Monday, 4 June 2012

Carbon dating

If you find an ice man on a mountain pass, or a mammoth in the permafrost, or the remains of a prehistoric building, and you want to know how old they are, what do you do? You carbon date it. Bob’s your uncle! We use carbon dating too, for dating the sediments we use for our sea level reconstructions. When you read something in the newspaper about carbon dating you are likely informed of the uncertainty. But is that all there is to it? And the answer to questions like that tends to be: no, it’s complicated. And it is. I thought it was worth it to elaborate; sometimes a scientific claim relies heavily on the age of something or other, and quite often that age is determined with 14C.
So how does it work? There is a lot of nitrogen in the atmosphere, and that gets bombarded with cosmic rays. Sometimes an incoming neutron will smash a proton out of a nitrogen atom, making it a 14C atom. Carbon generally has mass number 12; if it does, it is stable, which it also is with mass number 13. This latter isotope is used in all kinds of studies, e.g. reconstruction of the diet of extinct animals. 13C is unevenly distributed over potential food sources, and the enamel of the teeth bears witness to the 13/12C ratio of the animal’s food. But that is another matter.
14C is unstable, and will turn back into nitrogen. Everything that breathes will constantly replenish its 14C. As soon as it dies, though, it will not get any new 14C into its system, and that’s the moment the 14C clock starts ticking. I know of a cartoon where a granddaughter reassures her grandpa it doesn’t matter if he forgets his age; they can have him carbon dated! But that cartoonist hadn’t understood the process...
14C has a half-life of 5730 years. Modern equipment is sensitive enough to detect a signal even after 10 half lives; so on a good day, you can date things as old as 60.000 years. The complicating factor is that you need not only know the half life of your isotope, but also the initial concentration. And that’s harder. Unfortunately, the sun is not constant in its output of radiation. And that gives rise to ambiguities: if you measure a certain 14C activity in a sample, it might sometimes derive from either a not that remote time where solar activity was lower, or a more remote time when solar activity was higher. It’s clearer to see that from the calibration curve, which links “radiocarbon age” (the age calculated as if 14C production was constant) to the “real” age (corrected for solar variations). If you look at that calibration curve from a distance it looks like straight line. But if you come closer, and zoom in to the last, say, 1000 years, you’ll see it  has some peaks and troughs, meaning some radiocarbon ages can equate to more than one calibrated age.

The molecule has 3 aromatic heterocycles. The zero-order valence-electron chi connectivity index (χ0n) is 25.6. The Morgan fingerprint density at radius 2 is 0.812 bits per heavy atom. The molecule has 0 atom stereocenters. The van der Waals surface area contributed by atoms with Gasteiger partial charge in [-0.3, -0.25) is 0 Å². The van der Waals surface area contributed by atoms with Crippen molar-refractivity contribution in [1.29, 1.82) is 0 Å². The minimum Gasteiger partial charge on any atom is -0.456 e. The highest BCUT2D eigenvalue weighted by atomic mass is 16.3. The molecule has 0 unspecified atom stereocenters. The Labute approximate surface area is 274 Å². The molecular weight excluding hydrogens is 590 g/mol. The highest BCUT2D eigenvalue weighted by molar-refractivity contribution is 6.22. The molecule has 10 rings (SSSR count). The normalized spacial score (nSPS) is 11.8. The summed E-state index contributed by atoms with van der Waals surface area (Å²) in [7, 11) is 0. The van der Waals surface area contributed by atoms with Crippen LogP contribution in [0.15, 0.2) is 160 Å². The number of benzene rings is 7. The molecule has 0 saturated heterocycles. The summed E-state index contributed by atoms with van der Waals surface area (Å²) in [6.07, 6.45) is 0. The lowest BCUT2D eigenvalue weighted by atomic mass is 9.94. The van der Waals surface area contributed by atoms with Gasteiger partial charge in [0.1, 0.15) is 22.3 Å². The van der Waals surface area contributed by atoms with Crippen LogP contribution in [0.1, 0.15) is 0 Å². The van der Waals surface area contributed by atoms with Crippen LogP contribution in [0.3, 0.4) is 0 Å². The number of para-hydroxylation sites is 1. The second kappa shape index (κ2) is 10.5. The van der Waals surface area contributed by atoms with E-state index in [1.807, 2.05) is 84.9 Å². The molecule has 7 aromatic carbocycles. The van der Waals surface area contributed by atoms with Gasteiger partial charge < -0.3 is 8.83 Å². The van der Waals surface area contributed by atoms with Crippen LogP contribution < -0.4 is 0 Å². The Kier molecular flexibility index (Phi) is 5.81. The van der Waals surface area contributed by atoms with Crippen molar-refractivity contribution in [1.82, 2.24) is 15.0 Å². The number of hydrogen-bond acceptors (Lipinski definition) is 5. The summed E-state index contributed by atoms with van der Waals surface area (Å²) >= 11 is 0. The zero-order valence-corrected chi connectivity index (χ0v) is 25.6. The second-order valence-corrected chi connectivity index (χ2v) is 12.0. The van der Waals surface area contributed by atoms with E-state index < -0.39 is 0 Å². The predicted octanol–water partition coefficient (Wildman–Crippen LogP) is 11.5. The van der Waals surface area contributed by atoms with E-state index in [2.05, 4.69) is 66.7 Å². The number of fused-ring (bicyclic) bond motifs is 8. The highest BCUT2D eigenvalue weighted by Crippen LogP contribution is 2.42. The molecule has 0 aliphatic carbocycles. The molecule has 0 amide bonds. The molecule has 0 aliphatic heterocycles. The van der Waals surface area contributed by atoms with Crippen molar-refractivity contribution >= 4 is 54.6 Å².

A recent version of the calibration curve; the IntCal 2009 version. Data from Reimer et al (2009); full reference below. The small graph is a blow-up of the last 1000 years. An interesting article on the construction of a calibration curve is Fairbanks et al., 2005; full reference below.

An example of an ambiguous 14C calibration. The last few hundred years are difficult to date with 14C, as the calibration curve there has lots of wiggles. So this sample with a radiocarbon age of ~200 years could, if no other information is available, be from 1657 as much as it could be from 1936. The calibration program used here is OxCal; reference below.

If you have several 14C dates in sequence, you can sometimes solve this issue. If you, for instance, have a sediment core with two 14C dates in an interval with a spike in the calibration curve, then you know it can’t be the case that the upper one is from the older limb while the lower one is from the younger limb. Your younger sediments must be overlying the younger ones! And if you have a whole lot of them, some solutions are more likely than others. And in order to find the most likely result scientists commonly resort to age modelling software. That tends to draw all possible time lines through your dates, and calculate the probability of every one of them, in the end giving you a (range of) most probable age model(s).